Before hurting his right knee against DePaul on January 15th, Cashmere Wright was playing as well as any guard in the Big East.
The senior from Savannah, Georgia had scored 20-or-more points in three of his previous four games and for the season was averaging 15.1 points on 47% shooting – including 44% from 3-point range.
Since returning from the injury, Wright has been mired in the worst shooting slump of his career, going 23-for-95 overall (24%) and 12-for-60 (20%) from 3-point range, while averaging 8.0 points in nine games.
In Sunday’s loss at Notre Dame, Wright did not attempt a shot in the first half and finished the game 0-for-2 in 23 minutes.
“He’s lost his confidence,” said Mick Cronin on his weekly radio show on Monday. “If you go five, six, seven games and shoot 20%, you would lose your confidence too.
“It’s a mental thing and I have to do a good job of making sure that his mind is in the right place. Internal pressure that players put on themselves and external pressure that players feel from family, friends, and fans – some let it affect them more than others. He’s a sensitive kid and there’s no doubt that he lost his confidence.”
So how does Cronin plan to help Wright get it back? By reminding Cashmere that he doesn’t have to make every shot to help the Bearcats win.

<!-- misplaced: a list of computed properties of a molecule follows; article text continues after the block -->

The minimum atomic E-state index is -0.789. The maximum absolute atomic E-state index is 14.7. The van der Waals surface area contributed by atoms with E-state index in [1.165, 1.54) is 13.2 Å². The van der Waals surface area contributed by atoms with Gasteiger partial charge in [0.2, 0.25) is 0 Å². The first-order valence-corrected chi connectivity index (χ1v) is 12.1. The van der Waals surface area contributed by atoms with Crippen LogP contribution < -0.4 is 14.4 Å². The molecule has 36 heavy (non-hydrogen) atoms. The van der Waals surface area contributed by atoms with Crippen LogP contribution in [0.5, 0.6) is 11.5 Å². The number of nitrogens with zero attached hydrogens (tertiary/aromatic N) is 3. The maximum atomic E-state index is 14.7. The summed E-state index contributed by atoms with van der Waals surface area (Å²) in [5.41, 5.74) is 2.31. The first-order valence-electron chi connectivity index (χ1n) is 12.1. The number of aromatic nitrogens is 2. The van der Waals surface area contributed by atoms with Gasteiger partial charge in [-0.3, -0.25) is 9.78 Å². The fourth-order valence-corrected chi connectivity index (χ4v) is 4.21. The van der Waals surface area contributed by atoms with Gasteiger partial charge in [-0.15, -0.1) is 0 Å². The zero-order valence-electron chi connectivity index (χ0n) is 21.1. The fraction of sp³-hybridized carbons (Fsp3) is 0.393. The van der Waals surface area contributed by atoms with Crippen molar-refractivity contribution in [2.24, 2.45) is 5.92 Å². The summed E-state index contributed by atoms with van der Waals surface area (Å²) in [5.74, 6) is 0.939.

“I have to do a better job of making sure that his mind is on defense and leadership,” said Cronin. “He’s got to lose himself in the game and give us everything that he can with his steals. He’s not the all-time leading scorer at Cincinnati. Or the all-time assists leader. But he is the all-time steals leader and he can give us that. That’s what he has to focus us because if he doesn’t give us that we’re in trouble.
“My goal is to get him to realize that he did have a great game (after the injury). He was 3-for-14 from the field in that game, but he had a great game. It was the Villanova game. He had 14 deflections and his energy and defense inspired his team to get 46 deflections and beat a NCAA Tournament team by 18 points.”
Over the next month, Wright is almost certain to set Cincinnati’s all-time record for games played. After watching his senior point guard play through knee and shoulder pain for much of his career, Cronin wants to see Cashmere relax and finish strong.
“He’s a conscientious kid who wants to play well,” said Cronin. “He’s unlike me, because I am oblivious to other people’s opinion. If I have one gift, it’s that I have tunnel vision on doing my job. Whether your opinion of me is great or whether your opinion of me is poor, it doesn’t really affect me. Unfortunately, kids can be affected a lot more than you think this day and age. He is a very conscientious kid who is putting a lot of pressure on himself.
“He’s trying as hard as he can to help his team and I just have to make sure that he does two things: Worry about defense and stay aggressive. You can’t worry about making mistakes. I have to get him in an aggressive mindset on both ends of the floor, and whatever mistakes he may make we have to live with. But he has to be on the attack and he has to be aggressive or we’re not going to be a very good team.
“I’d like to get us to where we’re playing well, and helping Cash get his confidence back is probably the number one thing that I have get done as a coach.”
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